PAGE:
While “next-gen” helmets are focused on heads up displays and the use of some new materials, the Vozz Helmet is an entirely new design. It’s a helmet with no chin strap, and that’s because it has a chin bar that fits extremely close to the user’s jaw line. You might be wondering then how you fit a big fat head through a now small hole. Just lift the back of the helmet up, silly.
Yes, the Vozz Helmet uses a hinge that effectively means you put your head in from the rear. It’s hard to explain without seeing it in action, but the image below illustrates it well. So why go to all the trouble of completing redesigning the way virtually all helmets have worked since their invention? It’s all in the name of safety.
At its most basic level and because of the way you put your head into the helmet, it can be designed in such a way that offers far greater protection. Because of now only needing a hole at the bottom of the helmet to fit a neck and not an entire skull, the helmet can be made to be smaller and thus sit closer to your head.
But more importantly is the way the helmet can be removed in an emergency. One of the most difficult things to assess in a motorcycle crash is a riders spinal state – taking off a conventional helmet has to be done in a very specific way and if done wrong (especially by a well meaning passer by) it can result in serious injury. At the same time, paramedics need access to your airways as quickly as possible, so it can be a catch 22.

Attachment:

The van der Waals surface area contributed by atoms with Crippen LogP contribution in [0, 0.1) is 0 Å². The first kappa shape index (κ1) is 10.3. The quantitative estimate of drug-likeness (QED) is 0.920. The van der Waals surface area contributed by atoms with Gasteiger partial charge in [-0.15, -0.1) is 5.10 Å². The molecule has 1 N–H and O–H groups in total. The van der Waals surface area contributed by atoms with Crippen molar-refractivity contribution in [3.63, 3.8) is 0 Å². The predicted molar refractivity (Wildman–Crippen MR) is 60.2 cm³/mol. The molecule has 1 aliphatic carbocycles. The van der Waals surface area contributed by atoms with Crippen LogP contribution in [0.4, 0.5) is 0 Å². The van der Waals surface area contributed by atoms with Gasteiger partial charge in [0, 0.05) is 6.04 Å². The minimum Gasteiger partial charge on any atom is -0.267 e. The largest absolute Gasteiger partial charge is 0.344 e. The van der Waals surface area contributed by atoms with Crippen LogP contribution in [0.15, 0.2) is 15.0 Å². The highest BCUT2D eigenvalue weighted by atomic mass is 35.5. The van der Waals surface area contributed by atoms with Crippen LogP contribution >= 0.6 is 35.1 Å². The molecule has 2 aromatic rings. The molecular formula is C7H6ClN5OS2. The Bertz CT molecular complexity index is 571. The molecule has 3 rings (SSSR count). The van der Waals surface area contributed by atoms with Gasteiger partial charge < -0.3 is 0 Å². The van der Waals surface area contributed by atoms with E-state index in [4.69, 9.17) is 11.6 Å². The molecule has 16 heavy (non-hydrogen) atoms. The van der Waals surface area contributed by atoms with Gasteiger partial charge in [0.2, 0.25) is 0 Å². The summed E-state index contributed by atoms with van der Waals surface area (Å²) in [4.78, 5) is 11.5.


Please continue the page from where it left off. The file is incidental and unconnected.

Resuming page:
This is how the Vozz is so clever. It incorporates an emergency safety release system, meaning medical personal can easily take the helmet apart without any movement of the riders neck. The lack of the exposed chin guard also reduces ‘snag points’ – effectively how an object can wedge itself between your chin and the helmet chin bar and twist your neck. Without a gap, there’s no here for foreign objects to get in.
The team of Mark Bryant and Damian Chown have been working on the VOZZ helmet since 2005, and it’s taken them 10 years to perfect it and get it to market as the Vozz RS 1.0. One thing we were curious about the helmet was if it felt claustrophobic when putting it on as we’re so used to having the air rush up underneath the chinbar – but it honestly didn’t bother us one bit when putting it on and the snugness of the helmet around our head was second to none.
There’s also the added bonus of being able to put your helmet on with your gloves on (hooray!!) and leave your sunglasses on too (double hooray!!).
While the helmet is certified to meet DOT, European and AU/NZ Standards, it’s currently only available online for Australian residents at a price of $888 (US $635) which gets you the helmet, a clear visor and a tinted visor. It will hit Canada and the US in April 2016 and Europe TBA.
And for the ADV riders out there – yes, they’re working on a dual sport version.
Source: Vozz Helmets